Author Scott Hartley to Deliver Keuka College’s Annual Fribolin Lecture

He’ll discuss why liberal arts will rule the digital world during the April 27 talk.

Wednesday, April 18, 2018

Author and venture capitalist Scott Hartley has heard the assumptions: As digital innovation continues to change the way Americans work, play, shop, bank, communicate – in short, live their lives – the charge will be led by those trained in the sciences and engineering, leaving liberal arts types in the dust.

He’s not buying that argument. In fact, he maintains in his 2017 book “The Fuzzy and the Techie: Why the Liberal Arts Will Rule the Digital World,” that those steeped in humanities and social sciences are vital to progress and success in the digital world.

Hartley will share his views when he delivers the 30th annual Carl and Fanny Fribolin Lecture Friday, April 27, at Keuka College. The lecture, scheduled for 6:30 p.m. in the College’s Norton Chapel, is free and open to the public.

In “The Fuzzy and the Techie” – the terms are used to describe, respectively, social science students and hard science students at Stanford University – Hartley explores the vital role of the liberal arts in humanizing our technology.

Hartley argues that while our study of STEM subjects (Science, Technology, Engineering, and Math) is important, so is the valuable role that the liberal arts play within our high-tech world. As computers and machines take on more and more routine tasks, the skills we humans are left with are the ones honed and refined through broad education.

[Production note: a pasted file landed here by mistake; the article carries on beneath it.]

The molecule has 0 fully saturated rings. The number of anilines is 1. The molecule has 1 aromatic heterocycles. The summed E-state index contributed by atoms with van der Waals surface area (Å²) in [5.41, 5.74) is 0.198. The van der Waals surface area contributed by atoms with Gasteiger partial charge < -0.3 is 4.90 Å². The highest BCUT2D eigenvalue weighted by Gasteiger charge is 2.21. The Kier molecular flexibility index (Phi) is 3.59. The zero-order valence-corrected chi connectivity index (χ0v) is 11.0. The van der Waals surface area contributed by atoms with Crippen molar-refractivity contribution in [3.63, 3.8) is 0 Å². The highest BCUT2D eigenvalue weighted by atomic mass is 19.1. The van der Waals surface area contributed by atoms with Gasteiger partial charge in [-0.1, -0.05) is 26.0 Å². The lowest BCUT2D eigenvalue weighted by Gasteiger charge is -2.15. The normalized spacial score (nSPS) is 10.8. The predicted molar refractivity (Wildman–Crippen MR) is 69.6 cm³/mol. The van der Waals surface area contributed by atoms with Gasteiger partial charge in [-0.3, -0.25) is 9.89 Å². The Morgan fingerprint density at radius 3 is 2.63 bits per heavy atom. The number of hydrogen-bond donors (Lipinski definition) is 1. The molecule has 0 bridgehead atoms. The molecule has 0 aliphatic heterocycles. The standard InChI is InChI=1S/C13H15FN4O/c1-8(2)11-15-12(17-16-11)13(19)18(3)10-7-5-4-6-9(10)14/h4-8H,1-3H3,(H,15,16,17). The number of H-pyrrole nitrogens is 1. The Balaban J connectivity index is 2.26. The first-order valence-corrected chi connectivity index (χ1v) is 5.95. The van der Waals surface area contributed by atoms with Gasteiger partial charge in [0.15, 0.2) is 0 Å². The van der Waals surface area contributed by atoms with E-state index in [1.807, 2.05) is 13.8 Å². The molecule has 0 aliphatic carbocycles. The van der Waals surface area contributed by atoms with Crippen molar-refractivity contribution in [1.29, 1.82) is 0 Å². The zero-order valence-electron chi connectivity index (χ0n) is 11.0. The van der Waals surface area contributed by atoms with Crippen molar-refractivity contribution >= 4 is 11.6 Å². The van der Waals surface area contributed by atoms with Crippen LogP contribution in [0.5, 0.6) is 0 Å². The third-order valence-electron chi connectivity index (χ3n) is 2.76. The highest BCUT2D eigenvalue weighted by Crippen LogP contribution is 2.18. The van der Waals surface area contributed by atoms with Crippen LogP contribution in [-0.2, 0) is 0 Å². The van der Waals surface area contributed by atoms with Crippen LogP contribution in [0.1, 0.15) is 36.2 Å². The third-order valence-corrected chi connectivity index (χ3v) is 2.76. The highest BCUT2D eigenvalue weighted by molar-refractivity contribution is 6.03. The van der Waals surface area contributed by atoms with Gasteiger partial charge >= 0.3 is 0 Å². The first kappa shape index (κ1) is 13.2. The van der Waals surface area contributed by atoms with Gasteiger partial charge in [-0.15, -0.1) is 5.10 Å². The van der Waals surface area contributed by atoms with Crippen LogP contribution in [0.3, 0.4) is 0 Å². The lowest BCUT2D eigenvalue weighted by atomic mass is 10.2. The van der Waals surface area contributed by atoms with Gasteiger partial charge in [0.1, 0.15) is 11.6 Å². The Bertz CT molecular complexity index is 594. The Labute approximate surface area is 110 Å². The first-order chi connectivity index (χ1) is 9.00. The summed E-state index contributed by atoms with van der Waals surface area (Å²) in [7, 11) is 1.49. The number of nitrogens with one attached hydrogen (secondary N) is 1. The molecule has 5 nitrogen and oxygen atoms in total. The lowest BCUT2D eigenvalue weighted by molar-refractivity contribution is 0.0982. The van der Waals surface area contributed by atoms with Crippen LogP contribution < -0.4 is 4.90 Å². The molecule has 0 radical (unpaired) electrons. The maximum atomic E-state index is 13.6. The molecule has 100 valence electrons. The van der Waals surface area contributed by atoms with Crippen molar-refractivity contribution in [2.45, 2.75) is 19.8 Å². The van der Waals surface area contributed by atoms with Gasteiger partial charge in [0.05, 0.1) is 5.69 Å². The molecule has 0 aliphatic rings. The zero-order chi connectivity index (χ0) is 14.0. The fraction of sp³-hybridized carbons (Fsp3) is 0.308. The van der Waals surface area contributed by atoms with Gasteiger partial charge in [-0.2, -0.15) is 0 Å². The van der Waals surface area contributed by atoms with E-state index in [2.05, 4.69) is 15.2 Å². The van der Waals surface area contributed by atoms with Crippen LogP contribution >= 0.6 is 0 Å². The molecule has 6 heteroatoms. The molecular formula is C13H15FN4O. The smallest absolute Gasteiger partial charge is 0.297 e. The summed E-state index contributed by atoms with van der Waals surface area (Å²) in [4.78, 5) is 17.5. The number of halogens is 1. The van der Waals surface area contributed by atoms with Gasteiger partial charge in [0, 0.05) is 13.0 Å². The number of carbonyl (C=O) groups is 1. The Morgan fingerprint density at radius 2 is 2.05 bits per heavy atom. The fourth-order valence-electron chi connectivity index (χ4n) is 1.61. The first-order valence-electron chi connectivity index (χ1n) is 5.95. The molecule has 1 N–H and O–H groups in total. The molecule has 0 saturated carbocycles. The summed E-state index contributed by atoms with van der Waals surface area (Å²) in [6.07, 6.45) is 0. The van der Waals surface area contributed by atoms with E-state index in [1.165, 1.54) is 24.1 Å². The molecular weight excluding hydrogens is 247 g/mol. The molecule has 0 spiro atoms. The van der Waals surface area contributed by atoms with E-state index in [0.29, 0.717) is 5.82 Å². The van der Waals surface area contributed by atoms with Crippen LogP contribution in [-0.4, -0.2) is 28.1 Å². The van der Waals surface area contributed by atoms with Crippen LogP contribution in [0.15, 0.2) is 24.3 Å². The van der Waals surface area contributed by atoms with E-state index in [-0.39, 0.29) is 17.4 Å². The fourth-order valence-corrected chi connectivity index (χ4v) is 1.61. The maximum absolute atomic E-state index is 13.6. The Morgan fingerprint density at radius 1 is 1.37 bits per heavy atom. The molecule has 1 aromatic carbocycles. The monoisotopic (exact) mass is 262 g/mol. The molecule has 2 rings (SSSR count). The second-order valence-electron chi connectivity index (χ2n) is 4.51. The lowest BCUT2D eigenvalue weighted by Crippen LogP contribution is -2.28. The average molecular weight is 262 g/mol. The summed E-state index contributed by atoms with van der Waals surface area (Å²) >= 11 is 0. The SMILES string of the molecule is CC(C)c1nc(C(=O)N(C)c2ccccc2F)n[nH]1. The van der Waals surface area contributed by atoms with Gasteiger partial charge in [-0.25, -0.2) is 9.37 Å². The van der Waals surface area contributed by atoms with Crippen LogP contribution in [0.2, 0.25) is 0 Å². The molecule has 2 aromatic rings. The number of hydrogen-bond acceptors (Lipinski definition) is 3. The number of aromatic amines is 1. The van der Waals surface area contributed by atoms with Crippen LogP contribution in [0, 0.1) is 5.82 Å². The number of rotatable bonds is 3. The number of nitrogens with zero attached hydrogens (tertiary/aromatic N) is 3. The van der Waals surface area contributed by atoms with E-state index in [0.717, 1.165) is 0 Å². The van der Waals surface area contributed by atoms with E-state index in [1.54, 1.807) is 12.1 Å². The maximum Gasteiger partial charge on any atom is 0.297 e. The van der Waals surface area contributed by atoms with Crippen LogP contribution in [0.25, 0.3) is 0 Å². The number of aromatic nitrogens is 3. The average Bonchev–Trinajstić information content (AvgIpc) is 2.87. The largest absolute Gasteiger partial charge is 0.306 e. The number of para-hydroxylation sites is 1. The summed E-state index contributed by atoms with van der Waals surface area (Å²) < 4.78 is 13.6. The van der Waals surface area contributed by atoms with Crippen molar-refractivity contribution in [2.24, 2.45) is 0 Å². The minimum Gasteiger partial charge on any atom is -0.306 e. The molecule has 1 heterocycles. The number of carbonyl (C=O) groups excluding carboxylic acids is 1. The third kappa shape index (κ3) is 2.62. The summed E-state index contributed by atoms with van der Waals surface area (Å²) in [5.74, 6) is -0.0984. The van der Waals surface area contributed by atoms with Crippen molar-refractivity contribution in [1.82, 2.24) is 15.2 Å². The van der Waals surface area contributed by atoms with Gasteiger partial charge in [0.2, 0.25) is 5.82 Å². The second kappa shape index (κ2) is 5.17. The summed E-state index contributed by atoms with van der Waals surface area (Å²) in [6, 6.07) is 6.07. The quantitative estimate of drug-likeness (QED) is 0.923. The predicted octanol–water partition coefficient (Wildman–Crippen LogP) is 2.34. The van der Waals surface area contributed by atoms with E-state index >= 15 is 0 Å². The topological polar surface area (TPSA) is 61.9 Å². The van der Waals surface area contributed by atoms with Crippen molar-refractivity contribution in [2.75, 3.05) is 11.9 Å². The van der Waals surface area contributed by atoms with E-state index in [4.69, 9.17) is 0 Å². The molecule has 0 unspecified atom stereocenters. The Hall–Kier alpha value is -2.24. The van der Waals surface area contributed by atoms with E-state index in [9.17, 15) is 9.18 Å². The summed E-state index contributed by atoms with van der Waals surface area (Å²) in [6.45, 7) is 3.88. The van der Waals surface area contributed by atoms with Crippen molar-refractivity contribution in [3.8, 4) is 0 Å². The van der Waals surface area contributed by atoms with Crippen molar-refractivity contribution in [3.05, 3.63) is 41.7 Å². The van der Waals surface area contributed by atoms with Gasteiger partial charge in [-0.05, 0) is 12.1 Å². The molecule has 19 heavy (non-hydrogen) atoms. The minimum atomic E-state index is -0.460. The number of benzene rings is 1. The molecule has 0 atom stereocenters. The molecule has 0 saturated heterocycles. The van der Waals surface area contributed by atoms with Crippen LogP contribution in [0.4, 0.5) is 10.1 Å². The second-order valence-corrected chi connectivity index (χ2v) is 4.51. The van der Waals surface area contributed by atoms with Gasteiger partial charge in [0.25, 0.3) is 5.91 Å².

Hartley worked at Google, Facebook, and Harvard’s Berkman Center for Internet & Society before transitioning into venture capitalism. He has written for publications including The Financial Times and been profiled in USA Today, the Harvard Business Review and The Wall Street Journal.

Hartley holds three degrees from Stanford and Columbia, has finished six marathons and Ironman 70.3 triathlons, and has visited more than 70 countries.

The Carl and Fanny Fribolin lecture series carries the names of the late Geneva residents Carl Fribolin and his wife, Fanny. Carl was an emeritus member of the College’s Board of Trustees and recipient of an honorary Doctor of Humane Letters degree in 2004.

Fribolin Festival Events

The lecture won't be the sole highlight of this year's Fribolin Festival. Also on tap:

  • "Frib Fest" events from 1:30 to 3:30 p.m. on the lawn (or, if it rains, in Phillips Lounge). Among the planned activities are interactive games, a photo booth, "walking tacos" courtesy of AVI, prize raffles, and the opportunity to make your own signs.
  • A Q&A session with author Scott Hartley from 4 to 5 p.m. in Room 109 of Hegeman Hall. Not only can attendees hear first hand from the writer of "The Fuzzy and the Techie," but the author will answer questions, and there will be a student-only giveaway of an Apple Watch. You don't want to miss this!
  • Join us for a post-lecture reception at 8 p.m. in the Geiser Dining Commons. Enjoy food and drinks, live music, and much more.